Instead of making a new character I imported my Mii. This basically takes the head of your Mii and puts them on the body of the new avatars. This resulted in a head that did not fit the body.

When thinking of features that don’t work well for me I frequently think back to the lack of originality of the games. Only six sports starting out and having three of them be games where you are trying to hit something over a net screams rushed. This feels especially true when it comes to the badminton and tennis games. While the scoring is different, they feel very similar.

I can’t help but feel Nintendo Switch Sports needs more content out of the gate. It’s a noticeable pattern with a handful of titles Nintendo has put out in recent years. Mario Golf: Super Rush felt like it was lacking in the content department as well.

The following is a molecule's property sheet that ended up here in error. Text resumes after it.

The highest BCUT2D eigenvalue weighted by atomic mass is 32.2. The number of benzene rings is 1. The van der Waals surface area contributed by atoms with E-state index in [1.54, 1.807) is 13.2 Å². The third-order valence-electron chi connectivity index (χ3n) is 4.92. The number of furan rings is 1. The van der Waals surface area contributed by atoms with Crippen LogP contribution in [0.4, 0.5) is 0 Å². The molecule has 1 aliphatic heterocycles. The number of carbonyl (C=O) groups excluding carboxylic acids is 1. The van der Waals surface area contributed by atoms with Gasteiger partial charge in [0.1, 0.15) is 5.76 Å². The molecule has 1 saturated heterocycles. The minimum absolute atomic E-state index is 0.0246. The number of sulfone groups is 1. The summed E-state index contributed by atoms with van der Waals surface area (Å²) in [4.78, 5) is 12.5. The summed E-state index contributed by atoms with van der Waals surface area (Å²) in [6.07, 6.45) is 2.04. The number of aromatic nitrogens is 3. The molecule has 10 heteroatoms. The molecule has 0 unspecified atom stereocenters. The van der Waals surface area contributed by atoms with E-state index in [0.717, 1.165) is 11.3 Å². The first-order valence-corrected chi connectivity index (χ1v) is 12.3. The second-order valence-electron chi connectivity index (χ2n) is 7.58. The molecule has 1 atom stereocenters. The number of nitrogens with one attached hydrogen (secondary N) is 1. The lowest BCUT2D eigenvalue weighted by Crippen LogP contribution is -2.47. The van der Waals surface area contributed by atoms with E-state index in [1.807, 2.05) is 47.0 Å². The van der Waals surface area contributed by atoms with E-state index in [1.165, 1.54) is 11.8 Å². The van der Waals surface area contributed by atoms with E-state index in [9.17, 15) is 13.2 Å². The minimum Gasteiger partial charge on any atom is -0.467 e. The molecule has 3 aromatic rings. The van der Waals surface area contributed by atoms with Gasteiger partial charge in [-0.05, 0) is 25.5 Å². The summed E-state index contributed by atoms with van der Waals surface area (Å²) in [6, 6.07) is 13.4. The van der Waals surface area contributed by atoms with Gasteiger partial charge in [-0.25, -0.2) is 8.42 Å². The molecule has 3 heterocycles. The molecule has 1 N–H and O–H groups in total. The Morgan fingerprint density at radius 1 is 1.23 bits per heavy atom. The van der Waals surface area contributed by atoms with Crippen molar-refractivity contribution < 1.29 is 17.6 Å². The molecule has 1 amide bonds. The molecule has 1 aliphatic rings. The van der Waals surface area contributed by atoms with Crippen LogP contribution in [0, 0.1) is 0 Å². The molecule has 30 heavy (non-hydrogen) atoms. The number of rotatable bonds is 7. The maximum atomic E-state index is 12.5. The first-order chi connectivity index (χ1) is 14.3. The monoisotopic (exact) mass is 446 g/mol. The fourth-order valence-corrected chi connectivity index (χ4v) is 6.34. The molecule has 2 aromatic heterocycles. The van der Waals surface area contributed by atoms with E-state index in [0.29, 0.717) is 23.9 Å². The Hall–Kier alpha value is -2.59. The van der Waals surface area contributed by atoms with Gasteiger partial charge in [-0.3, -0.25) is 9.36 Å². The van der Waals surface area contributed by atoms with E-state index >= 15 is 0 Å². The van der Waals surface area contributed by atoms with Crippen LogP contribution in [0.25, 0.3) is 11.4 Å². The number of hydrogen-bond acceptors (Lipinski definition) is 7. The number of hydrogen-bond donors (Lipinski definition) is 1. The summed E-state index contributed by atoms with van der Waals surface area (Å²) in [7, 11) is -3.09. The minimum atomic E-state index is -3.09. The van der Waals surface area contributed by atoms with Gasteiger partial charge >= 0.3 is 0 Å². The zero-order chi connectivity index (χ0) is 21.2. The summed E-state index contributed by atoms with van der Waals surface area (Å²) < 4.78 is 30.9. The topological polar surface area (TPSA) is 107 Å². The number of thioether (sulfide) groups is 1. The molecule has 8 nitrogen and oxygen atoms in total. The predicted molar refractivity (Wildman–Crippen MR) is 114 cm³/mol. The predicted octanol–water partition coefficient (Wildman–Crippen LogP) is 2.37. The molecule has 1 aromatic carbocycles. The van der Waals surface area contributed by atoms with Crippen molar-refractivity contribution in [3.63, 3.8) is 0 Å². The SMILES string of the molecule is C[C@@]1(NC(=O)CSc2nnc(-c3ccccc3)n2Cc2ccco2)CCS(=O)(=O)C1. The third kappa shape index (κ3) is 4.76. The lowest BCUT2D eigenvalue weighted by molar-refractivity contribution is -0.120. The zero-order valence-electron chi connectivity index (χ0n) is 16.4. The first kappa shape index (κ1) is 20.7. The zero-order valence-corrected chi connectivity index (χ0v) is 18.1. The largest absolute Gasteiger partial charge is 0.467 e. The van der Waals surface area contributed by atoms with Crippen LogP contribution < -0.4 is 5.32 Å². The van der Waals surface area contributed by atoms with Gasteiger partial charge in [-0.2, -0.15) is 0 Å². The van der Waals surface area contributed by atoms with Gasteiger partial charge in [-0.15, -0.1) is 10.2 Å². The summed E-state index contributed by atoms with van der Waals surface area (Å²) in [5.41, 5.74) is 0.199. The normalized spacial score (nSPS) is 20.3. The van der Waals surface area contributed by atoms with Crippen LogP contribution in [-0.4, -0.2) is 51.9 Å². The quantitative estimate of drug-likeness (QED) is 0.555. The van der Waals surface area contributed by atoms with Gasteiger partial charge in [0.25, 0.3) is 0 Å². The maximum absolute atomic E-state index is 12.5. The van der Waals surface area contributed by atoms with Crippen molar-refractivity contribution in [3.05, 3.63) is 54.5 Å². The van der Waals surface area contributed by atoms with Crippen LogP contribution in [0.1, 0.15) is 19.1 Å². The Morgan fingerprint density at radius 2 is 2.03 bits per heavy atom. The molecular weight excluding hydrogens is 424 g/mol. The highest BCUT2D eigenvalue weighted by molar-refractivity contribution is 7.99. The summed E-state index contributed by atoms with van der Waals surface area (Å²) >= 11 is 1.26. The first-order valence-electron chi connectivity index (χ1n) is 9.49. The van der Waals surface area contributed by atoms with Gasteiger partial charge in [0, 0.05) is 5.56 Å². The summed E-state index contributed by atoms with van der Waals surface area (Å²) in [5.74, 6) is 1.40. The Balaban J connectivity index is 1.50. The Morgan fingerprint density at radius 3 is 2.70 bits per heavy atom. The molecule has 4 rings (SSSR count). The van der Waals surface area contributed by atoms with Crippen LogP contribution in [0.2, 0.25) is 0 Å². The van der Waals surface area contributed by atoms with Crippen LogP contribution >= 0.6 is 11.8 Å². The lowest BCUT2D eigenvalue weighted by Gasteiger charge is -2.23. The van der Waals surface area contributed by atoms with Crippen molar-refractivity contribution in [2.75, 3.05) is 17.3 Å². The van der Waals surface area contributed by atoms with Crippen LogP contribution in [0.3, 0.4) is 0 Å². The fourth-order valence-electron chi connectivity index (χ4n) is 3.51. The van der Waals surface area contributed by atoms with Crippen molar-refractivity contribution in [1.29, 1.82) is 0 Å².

I have a few ideas of future DLC I would love to see. I’ll call it the playground games. Give me 4-square, tetherball, kickball, or dodgeball. Just an idea.

Now that Nintendo Switch Sports is finally here am I satisfied? More like content. Bowling, volleyball, and soccer are done so well that they can hold my interest until more games arrive. But new games do need to arrive to make this a great title.

Nintendo Switch Sports score: 7.5/10

The big hits are back and just as good as I remembered. Volleyball and soccer also medal in the version. However, Nintendo Switch Sports is lacking in overall content out of the gate.

A copy of this game was provided to App Trigger for the purpose of this review. All scores are ranked out of 10, with .5 increments. Click here to learn more about our Review Policy.